U.S. and International Equities
The major US markets were mixed this week, as strong gains in value-oriented sectors were partially offset by continued declines in the growth style. The Dow Jones Industrial Average had the best performance and, so far, have surpassed the S&P 500 Index for the year. Markets overseas finished higher, with both the developed international markets (MSCI EAFE) and emerging market equities (MSCI EM) gaining solid ground.
Energy Steams Forward For a Second Straight Week
Energy was again the top performing sector this week, completely reversing its position as the worst performing sector from two weeks ago. West Texas Intermediate (WTI) crude’s rebound along with natural gas’ recent performance has influenced the sector’s two-week run.
It’s a Material World
Materials had a solid week and have returned over 10% for the most recent rolling one month period, surpassing every sector. The sector benefitted from the continued commodities boom, a phenomenon discussed on the LPL Research blog.
Earnings, Earnings, Earnings
As readers of past Weekly Market Performance blogs have seen, 2021 Q1 earnings reports have been exemplary. Approximately 88% of the S&P 500 have now reported their Q1 earning results. Over 80% of reports have surpassed consensus earnings per share expectations, which is a record high. Moreover, in aggregate, companies are beating expectations by over 20%.
“The amount of upside to earnings estimates this quarter was truly amazing,” stated LPL Equity Strategist Jeff Buchbinder. “Even as the earnings bar was raised higher, corporate America delivered.”
Fixed Income Recap
Fixed income sectors were broadly positive as interest rates moved lower on the week. However, on Friday after an initial spike down following the release of the jobs report, the 10-year Treasury yield reversed to close higher on the day.
West Texas Intermediate (WTI) crude oil finished the week over 1%. Natural gas, with its strong April performance, gained a fraction this week. Copper prices continued to trend higher as well, coming within just a few percent of the 2011 all-time highs. Though gold underperformed copper, it benefitted from falling rates and a weaker dollar, climbing above $1800/oz. for the first time since February.
U.S. Economic Data Recap
Jobs Growth Disappoints Amid Lofty Expectations
According to the U.S. Bureau of Labor Statistics, the US economy gained over 260,000 new jobs in April, widely short of the Bloomberg consensus estimate for 1,000,000 new jobs. In addition, the April unemployment rate increased 0.1% to 6.1%. “The job market got a bit of a reality check this morning”, said LPL Chief Market Strategist Ryan Detrick. Check out our blog post for full details why we believe the factors suppressing today’s numbers should wear off over time.
ISM Purchasing Managers’ Index
The Institute for Supply Management (ISM) Manufacturing Purchasing Managers’ Index showed a slight decline in growth last month. The reason for this isn’t necessarily a slowdown of the economy, but it could indicate some lingering issues in the supply chain due to COVID-19.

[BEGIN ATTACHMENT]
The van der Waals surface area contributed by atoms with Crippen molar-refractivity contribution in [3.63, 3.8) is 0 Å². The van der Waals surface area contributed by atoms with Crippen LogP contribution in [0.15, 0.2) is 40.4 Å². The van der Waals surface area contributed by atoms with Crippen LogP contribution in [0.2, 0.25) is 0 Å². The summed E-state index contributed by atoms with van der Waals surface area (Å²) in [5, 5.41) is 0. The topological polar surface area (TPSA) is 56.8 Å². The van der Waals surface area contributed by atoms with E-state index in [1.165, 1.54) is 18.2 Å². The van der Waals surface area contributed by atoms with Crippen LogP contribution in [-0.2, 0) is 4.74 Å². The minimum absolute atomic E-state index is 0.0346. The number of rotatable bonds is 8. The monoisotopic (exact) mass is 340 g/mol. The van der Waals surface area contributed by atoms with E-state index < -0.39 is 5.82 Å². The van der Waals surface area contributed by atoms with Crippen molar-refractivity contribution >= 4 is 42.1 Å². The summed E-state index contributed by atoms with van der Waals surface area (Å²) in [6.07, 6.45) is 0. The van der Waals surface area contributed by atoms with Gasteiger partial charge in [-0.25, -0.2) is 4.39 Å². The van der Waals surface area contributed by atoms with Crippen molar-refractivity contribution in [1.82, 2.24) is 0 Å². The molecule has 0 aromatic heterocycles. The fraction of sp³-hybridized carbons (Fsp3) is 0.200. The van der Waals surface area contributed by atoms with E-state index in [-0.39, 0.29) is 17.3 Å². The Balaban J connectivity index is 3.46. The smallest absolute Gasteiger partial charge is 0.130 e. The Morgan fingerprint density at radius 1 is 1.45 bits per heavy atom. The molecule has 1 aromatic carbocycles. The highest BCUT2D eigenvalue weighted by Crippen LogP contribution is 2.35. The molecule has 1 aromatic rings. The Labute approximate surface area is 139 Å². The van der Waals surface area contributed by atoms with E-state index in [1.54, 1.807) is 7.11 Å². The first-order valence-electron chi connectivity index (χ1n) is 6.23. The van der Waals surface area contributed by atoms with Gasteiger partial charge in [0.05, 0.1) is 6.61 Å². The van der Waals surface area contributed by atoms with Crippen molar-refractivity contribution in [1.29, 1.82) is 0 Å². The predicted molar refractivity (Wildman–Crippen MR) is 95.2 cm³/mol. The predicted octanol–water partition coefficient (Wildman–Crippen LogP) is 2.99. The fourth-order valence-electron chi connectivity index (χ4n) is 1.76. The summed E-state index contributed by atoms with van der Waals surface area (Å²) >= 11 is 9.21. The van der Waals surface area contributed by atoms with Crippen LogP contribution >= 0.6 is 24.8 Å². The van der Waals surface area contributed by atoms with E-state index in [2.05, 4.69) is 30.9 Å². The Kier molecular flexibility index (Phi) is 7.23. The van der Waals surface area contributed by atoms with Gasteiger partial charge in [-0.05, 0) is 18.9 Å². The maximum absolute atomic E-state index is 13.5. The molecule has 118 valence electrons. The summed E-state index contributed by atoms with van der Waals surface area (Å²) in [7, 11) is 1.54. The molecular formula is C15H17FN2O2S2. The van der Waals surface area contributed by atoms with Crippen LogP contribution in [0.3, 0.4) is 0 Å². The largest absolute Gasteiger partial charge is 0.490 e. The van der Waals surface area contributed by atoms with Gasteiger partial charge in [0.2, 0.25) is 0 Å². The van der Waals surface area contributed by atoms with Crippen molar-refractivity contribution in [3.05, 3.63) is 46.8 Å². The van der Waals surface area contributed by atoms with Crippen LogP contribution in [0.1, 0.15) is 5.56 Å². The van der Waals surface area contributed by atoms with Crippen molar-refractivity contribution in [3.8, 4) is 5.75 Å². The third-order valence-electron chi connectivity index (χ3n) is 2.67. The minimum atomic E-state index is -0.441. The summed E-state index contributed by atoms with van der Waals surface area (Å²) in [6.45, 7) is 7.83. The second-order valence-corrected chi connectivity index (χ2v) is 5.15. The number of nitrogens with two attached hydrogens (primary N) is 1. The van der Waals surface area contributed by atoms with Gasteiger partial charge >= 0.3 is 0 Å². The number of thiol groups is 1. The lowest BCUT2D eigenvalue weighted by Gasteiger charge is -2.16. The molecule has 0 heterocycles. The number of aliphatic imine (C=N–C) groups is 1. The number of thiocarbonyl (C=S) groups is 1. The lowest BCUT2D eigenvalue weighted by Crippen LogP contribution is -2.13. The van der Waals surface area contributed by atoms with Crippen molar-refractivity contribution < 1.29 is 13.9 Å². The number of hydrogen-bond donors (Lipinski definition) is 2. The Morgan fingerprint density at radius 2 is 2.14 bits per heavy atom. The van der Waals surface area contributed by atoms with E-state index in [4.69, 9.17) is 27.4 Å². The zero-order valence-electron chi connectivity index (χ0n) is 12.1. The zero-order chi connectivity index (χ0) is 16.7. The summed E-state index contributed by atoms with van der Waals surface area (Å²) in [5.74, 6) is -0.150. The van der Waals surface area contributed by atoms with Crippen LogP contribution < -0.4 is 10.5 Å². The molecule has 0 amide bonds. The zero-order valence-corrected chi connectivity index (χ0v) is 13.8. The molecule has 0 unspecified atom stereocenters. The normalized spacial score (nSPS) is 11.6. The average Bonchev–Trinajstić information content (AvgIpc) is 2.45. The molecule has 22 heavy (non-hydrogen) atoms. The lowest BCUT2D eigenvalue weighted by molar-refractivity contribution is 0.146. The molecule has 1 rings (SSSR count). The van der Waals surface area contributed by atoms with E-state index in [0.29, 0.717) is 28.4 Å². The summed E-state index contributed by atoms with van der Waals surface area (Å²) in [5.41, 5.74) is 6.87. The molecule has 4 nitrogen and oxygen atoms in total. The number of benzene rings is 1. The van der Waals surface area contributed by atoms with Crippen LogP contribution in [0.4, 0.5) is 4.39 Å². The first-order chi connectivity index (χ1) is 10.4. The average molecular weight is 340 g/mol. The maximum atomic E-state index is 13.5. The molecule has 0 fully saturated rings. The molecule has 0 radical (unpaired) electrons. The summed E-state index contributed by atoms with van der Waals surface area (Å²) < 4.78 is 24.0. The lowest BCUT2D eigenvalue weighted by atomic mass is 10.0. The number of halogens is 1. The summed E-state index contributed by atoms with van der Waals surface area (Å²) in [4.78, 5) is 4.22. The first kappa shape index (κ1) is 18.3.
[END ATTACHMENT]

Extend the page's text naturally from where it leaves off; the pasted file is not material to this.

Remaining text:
The survey noted shortages in raw materials, rising commodity prices, and companies having challenges in meeting customer demand. In addition, transportation difficulties were mentioned as being roadblocks to growth in the PMI as well.
Treasury Secretary Janet Yellen on Tuesday suggested that rates may have to modestly increase to keep the economy from overheating. Her comments Tuesday led to pressure on the technology sector given that higher interest rates could have an effect on current share valuations.
Market participants are not expecting the Federal Reserve (Fed) to raise rates at least until after 2023, and Yellen walked her comments back later in the week. LPL Research continues to believe that inflation pressures will prove to be transitory, though we recognize in the near-term pent-up demand and supply shortages may continue to put short-term pressure on prices.
Initial Jobless Claims Continue to Decline
According to the U.S. Department of Labor, over 490,000 Americans filed for unemployment insurance last week, which was better than the Bloomberg consensus of 540,000. Continuing claims were slightly higher than consensus as well as last weeks’ claims reading. Even given the improvement in initial claims, sluggish continuing claims suggest slack in the labor market.
Next week, the following economic data is slated to be released:
- Tuesday: April National Federation of Independent Business (NFIB), March Job Opening and Labor Turnover Survey (JOLTS)
- Wednesday: April CPI, April hourly earnings and workweek statistics, April Treasury budget
- Thursday: Weekly initial and continuing claims, April Producer Price Index
- Friday: April export and import price data, retail sales, industrial and manufacturing production, May business inventories, and May Michigan sentiment
As we head toward the end of first quarter earnings season, next week over 20 companies will report earnings results.
This material is for general information only and is not intended to provide specific advice or recommendations for any individual. There is no assurance that the views or strategies discussed are suitable for all investors or will yield positive outcomes. Investing involves risks including possible loss of principal. Any economic forecasts set forth may not develop as predicted and are subject to change.
References to markets, asset classes, and sectors are generally regarding the corresponding market index. Indexes are unmanaged statistical composites and cannot be invested into directly. Index performance is not indicative of the performance of any investment and do not reflect fees, expenses, or sales charges. All performance referenced is historical and is no guarantee of future results. All market and index data comes from FactSet and MarketWatch.
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